The dreadest track on the album, We Trippy Mane, brought footwork at it's most avant-'ard, evoking the minimal grime instrumentals of Alias and Wiley:

Back in the summer I was privileged enough to make a trip to Chicago to witness a footwork battle in a closed-off shop front down on 87th street. The vibe was insane - dark outside, bright florescent lighting inside, no drinks or drugs (just lots of soda), fuck off pounding sub-bass, a circle of dancers kicking their limbs at speeds your eyes can't register, DJ Spinn MCing like a total joker, and 200 tracks just like this - the dark, minimal, brutal ones they call battle trax - mixed deftly by DJ Earl. It was like witnessing the limits of human cultural expression expanding before my eyes.

Fellow Teklife badman Traxman also killed it this year with his Da Mind of Traxman over at Planet Mu, which engaged the rhythmic NOW of footwork in a dialogue with black America's musical history - namely jazz, funk, and disco. 

Planet Mu were also responsible for a number of the other footwork highlights this year, particularly the scholarly undertaking that was Bangs & Works Vol 2 - which showcased footwork in all its wonderful diversity

And they brought us the dancefloor duppying experiments, the metamodern mashup of Jungle/Juke/Jukle/jUKe/Foot & Bass with Dream Continuum's Reworkz e.p.

The experiment worked and it remains to offer a fascinating path out of the UK's dancefloor malaise and a good answer to the question of how to deal with an import scene like Chicago footwork. Here's to more of it in 2013.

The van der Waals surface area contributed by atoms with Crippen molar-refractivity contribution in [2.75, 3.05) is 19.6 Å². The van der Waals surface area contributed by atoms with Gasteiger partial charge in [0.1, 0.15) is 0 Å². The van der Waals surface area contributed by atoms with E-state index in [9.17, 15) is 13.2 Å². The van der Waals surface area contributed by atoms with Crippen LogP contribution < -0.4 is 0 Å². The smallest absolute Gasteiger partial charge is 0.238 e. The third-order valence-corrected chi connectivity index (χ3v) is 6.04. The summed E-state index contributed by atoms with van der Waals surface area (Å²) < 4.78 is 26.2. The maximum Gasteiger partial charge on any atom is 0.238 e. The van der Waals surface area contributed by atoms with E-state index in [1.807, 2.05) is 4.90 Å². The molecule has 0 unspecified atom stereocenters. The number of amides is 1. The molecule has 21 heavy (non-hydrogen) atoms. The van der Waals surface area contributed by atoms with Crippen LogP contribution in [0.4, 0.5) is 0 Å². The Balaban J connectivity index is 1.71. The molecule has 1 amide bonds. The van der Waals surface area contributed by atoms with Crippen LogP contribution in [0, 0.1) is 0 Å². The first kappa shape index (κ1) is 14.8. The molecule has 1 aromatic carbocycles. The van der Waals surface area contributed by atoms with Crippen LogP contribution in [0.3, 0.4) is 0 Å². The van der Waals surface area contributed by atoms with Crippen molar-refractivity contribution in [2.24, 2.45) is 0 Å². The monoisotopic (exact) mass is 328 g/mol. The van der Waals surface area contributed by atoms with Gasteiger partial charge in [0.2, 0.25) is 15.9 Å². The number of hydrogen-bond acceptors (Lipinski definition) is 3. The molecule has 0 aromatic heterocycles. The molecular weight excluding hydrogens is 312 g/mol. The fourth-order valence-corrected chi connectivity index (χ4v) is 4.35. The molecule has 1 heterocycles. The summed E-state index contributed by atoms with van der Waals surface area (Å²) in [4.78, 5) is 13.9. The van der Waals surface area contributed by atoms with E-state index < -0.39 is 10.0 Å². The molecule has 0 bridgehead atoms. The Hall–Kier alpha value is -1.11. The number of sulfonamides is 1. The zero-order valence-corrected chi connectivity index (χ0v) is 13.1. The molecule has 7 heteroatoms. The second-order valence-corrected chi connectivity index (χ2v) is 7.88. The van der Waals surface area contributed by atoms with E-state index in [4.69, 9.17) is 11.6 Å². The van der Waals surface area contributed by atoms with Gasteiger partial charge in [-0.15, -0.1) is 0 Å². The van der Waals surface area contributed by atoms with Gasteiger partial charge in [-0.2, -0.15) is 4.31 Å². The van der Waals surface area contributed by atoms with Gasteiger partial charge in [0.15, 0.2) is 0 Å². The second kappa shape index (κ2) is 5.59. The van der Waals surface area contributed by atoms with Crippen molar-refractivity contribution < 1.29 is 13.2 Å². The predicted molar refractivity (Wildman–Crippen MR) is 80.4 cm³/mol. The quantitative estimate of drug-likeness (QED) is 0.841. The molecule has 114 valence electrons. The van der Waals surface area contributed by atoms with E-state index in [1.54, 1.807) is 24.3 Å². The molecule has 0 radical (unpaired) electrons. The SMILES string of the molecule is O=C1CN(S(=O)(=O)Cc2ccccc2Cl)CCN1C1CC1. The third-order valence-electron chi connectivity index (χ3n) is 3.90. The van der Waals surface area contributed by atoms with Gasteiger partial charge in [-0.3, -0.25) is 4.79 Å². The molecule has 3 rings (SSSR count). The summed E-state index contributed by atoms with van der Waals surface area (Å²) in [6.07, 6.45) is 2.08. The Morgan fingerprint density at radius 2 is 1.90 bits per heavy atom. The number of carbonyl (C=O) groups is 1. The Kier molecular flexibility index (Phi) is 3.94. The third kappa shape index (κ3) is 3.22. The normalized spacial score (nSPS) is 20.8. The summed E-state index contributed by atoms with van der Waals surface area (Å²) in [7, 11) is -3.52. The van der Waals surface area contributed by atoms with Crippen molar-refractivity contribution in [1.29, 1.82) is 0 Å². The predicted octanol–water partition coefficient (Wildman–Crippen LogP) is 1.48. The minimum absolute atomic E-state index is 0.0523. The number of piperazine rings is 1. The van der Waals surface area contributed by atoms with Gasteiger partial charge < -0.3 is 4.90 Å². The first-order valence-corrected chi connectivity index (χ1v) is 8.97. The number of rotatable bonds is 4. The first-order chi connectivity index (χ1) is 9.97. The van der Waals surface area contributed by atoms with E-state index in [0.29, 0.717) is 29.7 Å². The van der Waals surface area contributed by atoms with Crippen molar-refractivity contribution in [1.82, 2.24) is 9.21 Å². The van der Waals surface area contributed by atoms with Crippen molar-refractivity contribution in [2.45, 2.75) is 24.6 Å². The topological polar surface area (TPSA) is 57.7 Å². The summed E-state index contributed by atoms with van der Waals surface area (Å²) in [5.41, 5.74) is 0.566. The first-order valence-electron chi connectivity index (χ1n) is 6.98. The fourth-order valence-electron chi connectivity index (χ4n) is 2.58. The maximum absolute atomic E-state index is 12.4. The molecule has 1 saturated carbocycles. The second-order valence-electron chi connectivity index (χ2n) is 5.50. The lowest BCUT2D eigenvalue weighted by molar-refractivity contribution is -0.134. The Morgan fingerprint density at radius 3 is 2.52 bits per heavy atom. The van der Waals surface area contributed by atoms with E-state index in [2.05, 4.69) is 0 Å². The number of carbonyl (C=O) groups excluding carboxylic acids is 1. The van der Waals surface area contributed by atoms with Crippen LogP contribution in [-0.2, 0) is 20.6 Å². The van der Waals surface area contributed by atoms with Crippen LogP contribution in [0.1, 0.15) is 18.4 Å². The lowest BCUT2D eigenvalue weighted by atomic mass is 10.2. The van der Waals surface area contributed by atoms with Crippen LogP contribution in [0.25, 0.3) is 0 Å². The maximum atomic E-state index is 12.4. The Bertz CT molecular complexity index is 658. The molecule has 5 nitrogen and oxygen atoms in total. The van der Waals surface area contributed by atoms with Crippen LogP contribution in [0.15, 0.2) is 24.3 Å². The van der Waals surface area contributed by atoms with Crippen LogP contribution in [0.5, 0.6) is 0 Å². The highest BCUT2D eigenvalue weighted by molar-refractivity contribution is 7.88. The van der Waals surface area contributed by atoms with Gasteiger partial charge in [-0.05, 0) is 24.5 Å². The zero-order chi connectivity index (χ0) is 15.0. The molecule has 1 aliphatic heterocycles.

Jackin AKA Jackin House AKA Jackin Bass AKA "bouncey wobbly mucky in ya face catty phat beats (real house music)

Anyone who's friends with me on facebook, or who's held a conversation with me over the last 6 months will know wot music won 2012 for me. Ever since clocking Marcus Nasty's 6th of June Rinse podcast, northern/midlands jackin house has made up the vast majority of the music I listen to, buy, think about and DJ.

Never since getting into music have I been so interested by a current scene that old music ceased to grab my attention, but since Jackin my DJ sets have gone from predominantly old school Garage retro-fare to 80% traxs from the last month or so. Every month brings out as much good music as I was used to getting in half a year. It is quite simply the most exciting thing happening in British music, and if you disagree, you're wrong. 

What is jackin? Jackin is what happened when the police shut down all the bassline raves up north and all the bassline ravers, DJs and producers started going to house events, and eventually, started making house music.

Bassline RIP